The first case of monkeypox was discovered in Israel on Friday, amid concerns over the spread of the disease around the world.
An Israeli man in his 30s who had returned from a trip to Western Europe arrived at the emergency room at Ichilov Hospital in Tel Aviv symptoms suspected as being of monkeypox.
He is in light condition and will be hospitalized for evaluation and supervision in an isolated room.
The Ministry of Health confirmed that a man in his 30s came to Ichilov Hospital with symptoms that indicate suspicion of monkeypox after being exposed to a patient with monkeypox abroad.
The Ministry is conducting an epidemiological investigation and coordinating with Ichilov Hospital a transfer of clinical specimen for confirmation of the diagnosis at the Biological Institute.
The Ministry of Health called on those who have returned from abroad and developed a fever and a blistering rash to contact their physician and said it will continue to provide updates on the latest developments.
The Israeli case was discovered hours after the World Health Organization (WHO) called an emergency meeting to discuss the recent outbreak of monkeypox, after more than 100 cases were confirmed or suspected in Europe.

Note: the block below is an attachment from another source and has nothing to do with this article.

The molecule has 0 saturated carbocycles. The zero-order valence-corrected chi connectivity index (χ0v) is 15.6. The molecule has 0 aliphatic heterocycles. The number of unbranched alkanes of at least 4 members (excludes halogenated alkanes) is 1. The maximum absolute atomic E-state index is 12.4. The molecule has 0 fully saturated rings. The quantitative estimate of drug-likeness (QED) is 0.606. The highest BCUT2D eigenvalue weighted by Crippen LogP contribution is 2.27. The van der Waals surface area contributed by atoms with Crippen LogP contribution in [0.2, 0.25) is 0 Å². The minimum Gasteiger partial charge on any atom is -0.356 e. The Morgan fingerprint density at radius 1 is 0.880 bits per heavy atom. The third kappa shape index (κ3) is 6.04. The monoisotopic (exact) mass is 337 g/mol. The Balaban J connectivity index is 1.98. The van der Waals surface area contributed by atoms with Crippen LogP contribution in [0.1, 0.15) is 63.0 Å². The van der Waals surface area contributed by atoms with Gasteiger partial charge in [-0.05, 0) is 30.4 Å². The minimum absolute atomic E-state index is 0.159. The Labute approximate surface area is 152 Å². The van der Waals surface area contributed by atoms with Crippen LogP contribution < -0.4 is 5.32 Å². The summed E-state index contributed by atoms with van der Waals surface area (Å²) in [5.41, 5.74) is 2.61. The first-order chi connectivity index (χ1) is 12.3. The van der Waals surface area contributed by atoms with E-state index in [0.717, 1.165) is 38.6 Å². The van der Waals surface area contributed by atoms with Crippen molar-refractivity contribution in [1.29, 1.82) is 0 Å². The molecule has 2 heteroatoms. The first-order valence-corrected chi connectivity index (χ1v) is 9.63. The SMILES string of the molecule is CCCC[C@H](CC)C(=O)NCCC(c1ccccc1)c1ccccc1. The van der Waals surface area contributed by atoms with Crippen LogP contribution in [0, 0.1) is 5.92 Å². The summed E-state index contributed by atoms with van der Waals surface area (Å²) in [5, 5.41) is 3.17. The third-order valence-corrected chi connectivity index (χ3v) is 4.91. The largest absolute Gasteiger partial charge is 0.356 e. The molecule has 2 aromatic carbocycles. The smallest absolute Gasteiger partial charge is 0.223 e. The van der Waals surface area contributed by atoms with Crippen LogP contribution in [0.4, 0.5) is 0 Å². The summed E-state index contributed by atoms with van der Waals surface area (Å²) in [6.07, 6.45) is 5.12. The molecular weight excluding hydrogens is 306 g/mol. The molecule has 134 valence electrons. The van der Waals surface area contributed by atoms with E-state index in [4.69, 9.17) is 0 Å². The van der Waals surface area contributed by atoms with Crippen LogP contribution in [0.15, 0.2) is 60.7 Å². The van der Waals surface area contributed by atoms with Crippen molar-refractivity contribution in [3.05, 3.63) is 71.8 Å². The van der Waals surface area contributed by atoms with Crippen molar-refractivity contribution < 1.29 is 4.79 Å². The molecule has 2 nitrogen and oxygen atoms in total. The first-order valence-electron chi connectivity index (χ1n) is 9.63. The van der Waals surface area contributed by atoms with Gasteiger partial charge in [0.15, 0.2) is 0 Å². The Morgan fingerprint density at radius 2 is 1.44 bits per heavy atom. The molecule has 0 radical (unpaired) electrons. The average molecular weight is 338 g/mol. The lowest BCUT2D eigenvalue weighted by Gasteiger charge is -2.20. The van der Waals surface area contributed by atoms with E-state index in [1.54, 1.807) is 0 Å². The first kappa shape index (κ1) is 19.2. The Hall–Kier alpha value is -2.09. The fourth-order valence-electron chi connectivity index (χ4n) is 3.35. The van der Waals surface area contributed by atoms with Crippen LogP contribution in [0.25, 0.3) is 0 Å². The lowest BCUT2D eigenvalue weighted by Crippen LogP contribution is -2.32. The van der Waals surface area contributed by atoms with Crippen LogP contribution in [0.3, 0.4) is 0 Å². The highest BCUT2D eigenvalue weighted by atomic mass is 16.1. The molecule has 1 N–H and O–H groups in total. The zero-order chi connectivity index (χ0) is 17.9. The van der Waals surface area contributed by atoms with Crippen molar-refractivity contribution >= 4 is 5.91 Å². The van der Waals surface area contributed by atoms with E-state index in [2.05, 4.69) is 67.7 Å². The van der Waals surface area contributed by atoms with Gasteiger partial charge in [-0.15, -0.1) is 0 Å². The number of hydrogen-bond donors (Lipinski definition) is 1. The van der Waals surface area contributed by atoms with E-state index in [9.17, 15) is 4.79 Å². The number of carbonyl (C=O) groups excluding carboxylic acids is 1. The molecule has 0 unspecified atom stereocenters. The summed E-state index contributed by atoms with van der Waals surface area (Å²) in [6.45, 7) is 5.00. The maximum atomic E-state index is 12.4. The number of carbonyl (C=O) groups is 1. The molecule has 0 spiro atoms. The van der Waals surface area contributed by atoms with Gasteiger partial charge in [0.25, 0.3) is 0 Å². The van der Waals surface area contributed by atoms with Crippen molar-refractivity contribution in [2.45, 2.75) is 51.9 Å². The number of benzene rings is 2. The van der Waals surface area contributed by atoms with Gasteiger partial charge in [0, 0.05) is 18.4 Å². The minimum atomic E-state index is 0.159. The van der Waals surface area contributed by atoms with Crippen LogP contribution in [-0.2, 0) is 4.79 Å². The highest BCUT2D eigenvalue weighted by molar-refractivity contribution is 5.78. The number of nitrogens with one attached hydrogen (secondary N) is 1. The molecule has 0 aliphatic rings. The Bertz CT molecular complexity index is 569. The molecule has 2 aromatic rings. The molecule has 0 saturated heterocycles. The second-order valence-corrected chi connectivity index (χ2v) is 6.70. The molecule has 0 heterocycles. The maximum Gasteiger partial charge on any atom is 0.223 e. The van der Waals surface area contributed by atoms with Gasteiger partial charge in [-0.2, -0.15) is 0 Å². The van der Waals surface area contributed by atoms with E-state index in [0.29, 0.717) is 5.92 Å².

In what Germany described as the largest outbreak in Europe ever, cases have been reported in at least eight European countries – Belgium, France, Germany, Italy, Portugal, Spain, Sweden and the United Kingdom - as well as the United States, Canada and Australia.
At the same time, scientists do not expect the outbreak to evolve into a pandemic like COVID-19, according to Reuters.
Monkeypox is usually a mild viral illness, characterized by symptoms of fever as well as a distinctive bumpy rash.
The first European case was confirmed on May 7 in an individual who returned to England from Nigeria. The Massachusetts Department of Public Health (DPH) on Wednesday confirmed a single case of monkeypox virus infection in an adult male with recent travel to Canada.
(Israel National News' North American desk is keeping you updated until the start of Shabbat in New York. The time posted automatically on all Israel National News articles, however, is Israeli time.)